What effect does appearance focus have on men and women in their everyday life? Could it have contributed to Barack Obama's victory?

Our lab (Dr. Jamie Goldenberg, and her two graduate students, Douglas Cooper and myself) recently completed three studies in which we had university students either focus on a woman's or a man's apperance, or on their personality. Study 1 found that Michelle Obama was rated as less warm (trustworthy and sincere) and competent (capable, intelligent) when focus was on her appearance. In contrast, Barack Obama ratings were not affected by focus on his looks.

In Studies 2 and 3, we had participants watch a newscast (Brian Williams or Robin Meade) or a weather forecast. Again, females were rated as less competent and warm, but males were not. In study 2, the males were actually  rated better when focus was on their appearance. We also used non-attractive targets, and the results were the same; the female, but not the male, was rated worse when participants were told to focus on his or her appearance. In these studies, the men and women who were rated were wearing typical business attire that was modest.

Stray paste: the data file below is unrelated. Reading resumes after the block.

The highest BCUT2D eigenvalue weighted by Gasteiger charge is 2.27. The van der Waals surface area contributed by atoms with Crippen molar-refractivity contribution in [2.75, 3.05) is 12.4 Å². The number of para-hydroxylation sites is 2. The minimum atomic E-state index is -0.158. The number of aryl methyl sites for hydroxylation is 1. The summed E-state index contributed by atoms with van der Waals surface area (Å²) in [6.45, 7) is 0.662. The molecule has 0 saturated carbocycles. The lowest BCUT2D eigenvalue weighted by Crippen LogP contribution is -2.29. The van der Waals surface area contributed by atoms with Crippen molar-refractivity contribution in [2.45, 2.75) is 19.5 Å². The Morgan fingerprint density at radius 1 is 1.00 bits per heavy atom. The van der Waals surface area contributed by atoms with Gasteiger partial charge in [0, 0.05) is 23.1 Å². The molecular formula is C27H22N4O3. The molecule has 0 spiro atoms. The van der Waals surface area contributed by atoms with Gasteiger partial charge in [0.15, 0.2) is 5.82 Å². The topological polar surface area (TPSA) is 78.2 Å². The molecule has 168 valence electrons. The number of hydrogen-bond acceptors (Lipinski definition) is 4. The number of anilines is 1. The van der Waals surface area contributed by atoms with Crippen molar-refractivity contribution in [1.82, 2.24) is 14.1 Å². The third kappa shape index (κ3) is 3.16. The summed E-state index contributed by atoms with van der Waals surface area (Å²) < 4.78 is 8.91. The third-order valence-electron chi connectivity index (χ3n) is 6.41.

These results occured for both male and female participants. Thus, it appears that even under fairly normal conditions (not explicitly sexualized) women face challenges that men do not. In so far as no one can escape some focus on their looks, these findings likely occur often in normal everyday life.

Research shows that perceptions of warmth and competence account for almost 90% of people's attitudes toward a person. And further, research shows that people who are rated as low in competence and warmth (such as the homeless) face the highest degree of prejudice.

In the past, we had participants focus on Sarah Palin's looks or her personality. Not only did appearance focus reduce perceptions of her competence, but it also made people less likely to vote for her. Thus, in so far as Barack Obama wasn't negatively impacted by this focus, and focus was on Palin's looks, McCain could have faced a unique detriment (via Palin) that Obama and Biden did not. This does not have to do with her attractiveness, but focus on her appearance (although, her looks likely did increase focus on her appearance).

When focus is on their looks, women (but not men) are viewed as (more) cold and incompetent, which more closely mimicks people's attitudes toward homeless people.

References:

Harris, L. T.,  & Fiske, S. T. (2006). Dehumanizing the lowest of the low: Neuro-imaging responses to extreme outgroups. Psychological Science, 17, 847-853.

Heflick, N.A. & Goldenberg, J.L. (2009). Objectifying Sarah Palin: Evidence that objectification causes women to be percieved as less competent and less fully human. Journal of Experimental Social Psychology, 45, 598-601.

Heflick, N.A., Goldenberg, J.L, & Cooper, D. (in preperation). From women to objects: Effects of appearance focus and target gender on perceptions of warmth and competence. University of South Florida.

 

Note: While focus on Michelle's appearance reduced perceptions of her competence, First Lady is not as central to people's voting as VP, and as such, McCain was uniquely effected by the focus on Palin's looks.